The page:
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Testing against a node-set

 
Tong Chen
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Regarding the XPath Expression,
If the test value is tested for equality against a node-set, the result is true if the node-set contains any node with a value that matches the test value.
If the test value is tested for not equal against a node-set, the result is true if the node-set contains any node with a value that different from the test value.
The result is that the node-set can be equal and not equal at the same time!!!
My question is: what's the purpose for testing against a node-set? can anyone give me an example/scenario?
Thanks,
 
Roseanne Zhang
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You post this in a wrong place
Ask w3c members, not JavaRanch members for this one. Even some smart JavaRanch members might give you an explanation, my advice is to ignore it. I'm serious, who knows what is in their mind.
The best thing I can offer you is here: Q. Why Java does this? Why Java does that? The original QA is for Java, but the concepts apply to XML, etc. too
[ November 15, 2002: Message edited by: Roseanne Zhang ]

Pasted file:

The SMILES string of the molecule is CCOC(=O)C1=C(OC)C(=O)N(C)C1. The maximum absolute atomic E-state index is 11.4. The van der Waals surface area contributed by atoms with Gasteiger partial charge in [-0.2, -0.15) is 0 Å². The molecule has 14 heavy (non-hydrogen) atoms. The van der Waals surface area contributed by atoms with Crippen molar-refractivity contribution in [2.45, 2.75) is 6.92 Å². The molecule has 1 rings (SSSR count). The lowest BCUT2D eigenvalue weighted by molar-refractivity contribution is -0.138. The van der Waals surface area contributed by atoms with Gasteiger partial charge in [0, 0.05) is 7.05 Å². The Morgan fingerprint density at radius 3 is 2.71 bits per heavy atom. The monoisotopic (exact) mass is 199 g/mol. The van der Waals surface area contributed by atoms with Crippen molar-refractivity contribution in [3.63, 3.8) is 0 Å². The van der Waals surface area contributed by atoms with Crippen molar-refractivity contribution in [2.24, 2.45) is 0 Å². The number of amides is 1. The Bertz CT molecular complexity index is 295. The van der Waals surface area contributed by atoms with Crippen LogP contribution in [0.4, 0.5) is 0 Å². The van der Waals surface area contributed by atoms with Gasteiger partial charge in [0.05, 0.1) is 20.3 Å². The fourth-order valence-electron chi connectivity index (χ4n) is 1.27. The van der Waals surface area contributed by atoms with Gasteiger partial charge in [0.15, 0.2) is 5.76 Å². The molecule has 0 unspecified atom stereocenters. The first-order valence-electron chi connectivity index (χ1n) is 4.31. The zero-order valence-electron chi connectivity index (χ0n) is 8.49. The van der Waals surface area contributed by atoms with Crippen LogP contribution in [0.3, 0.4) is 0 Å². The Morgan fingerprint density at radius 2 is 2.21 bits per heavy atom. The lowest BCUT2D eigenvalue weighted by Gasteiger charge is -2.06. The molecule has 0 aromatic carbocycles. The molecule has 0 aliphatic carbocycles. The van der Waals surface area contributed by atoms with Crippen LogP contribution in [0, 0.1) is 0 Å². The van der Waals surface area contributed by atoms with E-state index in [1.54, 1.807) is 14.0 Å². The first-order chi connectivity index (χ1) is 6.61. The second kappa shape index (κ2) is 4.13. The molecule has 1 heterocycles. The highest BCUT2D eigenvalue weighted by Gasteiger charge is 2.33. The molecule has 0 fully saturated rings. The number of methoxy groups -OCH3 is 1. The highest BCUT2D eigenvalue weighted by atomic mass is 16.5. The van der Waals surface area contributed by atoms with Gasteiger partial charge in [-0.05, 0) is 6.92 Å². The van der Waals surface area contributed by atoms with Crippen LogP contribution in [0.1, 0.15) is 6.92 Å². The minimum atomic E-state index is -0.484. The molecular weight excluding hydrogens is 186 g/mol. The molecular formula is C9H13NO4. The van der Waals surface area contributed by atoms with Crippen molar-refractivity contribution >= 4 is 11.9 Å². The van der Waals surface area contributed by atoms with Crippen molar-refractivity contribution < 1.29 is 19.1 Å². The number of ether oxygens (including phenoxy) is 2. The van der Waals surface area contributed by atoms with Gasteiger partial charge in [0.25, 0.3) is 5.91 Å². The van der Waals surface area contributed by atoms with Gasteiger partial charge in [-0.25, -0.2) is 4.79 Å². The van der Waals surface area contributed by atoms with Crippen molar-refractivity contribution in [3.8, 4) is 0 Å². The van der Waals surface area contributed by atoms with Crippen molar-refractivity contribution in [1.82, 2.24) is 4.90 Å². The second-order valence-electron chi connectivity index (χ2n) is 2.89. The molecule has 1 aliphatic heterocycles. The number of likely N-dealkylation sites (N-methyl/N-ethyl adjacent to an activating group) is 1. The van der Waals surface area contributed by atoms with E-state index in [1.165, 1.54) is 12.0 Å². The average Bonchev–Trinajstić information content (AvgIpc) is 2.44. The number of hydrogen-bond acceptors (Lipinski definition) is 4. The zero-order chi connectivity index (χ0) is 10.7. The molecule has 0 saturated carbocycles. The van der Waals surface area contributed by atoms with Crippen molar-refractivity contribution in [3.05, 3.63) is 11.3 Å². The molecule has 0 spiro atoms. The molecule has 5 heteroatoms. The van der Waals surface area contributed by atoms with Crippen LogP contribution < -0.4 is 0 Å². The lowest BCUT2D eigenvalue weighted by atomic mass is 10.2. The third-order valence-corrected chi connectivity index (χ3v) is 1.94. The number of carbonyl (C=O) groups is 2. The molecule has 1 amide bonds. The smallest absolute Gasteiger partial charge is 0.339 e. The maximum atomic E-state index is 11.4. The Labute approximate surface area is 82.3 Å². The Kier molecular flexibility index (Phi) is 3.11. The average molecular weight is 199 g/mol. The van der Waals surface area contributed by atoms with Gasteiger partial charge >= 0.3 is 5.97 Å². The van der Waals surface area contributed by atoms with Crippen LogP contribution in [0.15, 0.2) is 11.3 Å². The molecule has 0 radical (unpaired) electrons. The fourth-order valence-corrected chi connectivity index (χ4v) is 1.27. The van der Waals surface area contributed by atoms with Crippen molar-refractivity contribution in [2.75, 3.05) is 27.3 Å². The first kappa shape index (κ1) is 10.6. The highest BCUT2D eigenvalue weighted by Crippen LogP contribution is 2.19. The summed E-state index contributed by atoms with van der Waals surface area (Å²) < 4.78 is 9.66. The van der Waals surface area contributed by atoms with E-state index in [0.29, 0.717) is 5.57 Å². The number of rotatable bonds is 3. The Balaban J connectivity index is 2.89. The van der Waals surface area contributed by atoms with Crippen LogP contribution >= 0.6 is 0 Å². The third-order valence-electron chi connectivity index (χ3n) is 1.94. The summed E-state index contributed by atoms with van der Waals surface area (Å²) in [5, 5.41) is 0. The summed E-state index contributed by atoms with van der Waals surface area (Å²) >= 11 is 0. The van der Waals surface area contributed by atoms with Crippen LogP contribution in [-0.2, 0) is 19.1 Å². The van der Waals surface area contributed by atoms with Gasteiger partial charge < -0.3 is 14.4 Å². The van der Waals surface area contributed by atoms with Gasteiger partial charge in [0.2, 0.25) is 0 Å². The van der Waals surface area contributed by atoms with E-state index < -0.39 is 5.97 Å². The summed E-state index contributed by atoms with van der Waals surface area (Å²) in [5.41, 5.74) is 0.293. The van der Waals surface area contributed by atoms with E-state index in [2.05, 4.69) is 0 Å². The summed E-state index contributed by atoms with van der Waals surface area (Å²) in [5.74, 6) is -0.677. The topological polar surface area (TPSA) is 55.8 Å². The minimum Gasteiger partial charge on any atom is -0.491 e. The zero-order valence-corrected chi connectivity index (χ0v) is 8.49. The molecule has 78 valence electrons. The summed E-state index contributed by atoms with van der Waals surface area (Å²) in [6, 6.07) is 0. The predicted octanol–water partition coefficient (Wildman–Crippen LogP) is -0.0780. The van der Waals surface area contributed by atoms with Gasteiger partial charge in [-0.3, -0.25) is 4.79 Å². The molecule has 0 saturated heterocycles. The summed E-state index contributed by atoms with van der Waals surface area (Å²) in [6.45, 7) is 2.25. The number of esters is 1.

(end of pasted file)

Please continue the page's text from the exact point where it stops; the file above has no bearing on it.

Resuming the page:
Ron Newman
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This is the single most confusing thing I had to learn about XPath and XSLT:
a != b
does not mean the same thing as
not (a=b)
 
Jayadev Pulaparty
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Tong,
What do you mean by -
The result is that the node-set can be equal and not equal at the same time!!!

What are you exactly looking for here?? Where did you pick up these statements from?
Roseanne, i'm taking the liberty of a guess here?
Are you looking forward to a scenario wherein you filter a set-of-nodes based on some predicate like the one shown here -
<xsl:apply-templates select="//someNode[@someAttr = 'someValue']"/>
Please donot ignore my post
Have a great weekend guys.
 
Jayadev Pulaparty
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Ron,
Please look at tip.25 in the following link for the a != b and not(a=b) stuff -
http://www.perfectxml.com/TipsXSLT.asp
Things are very well explained with an example.
 
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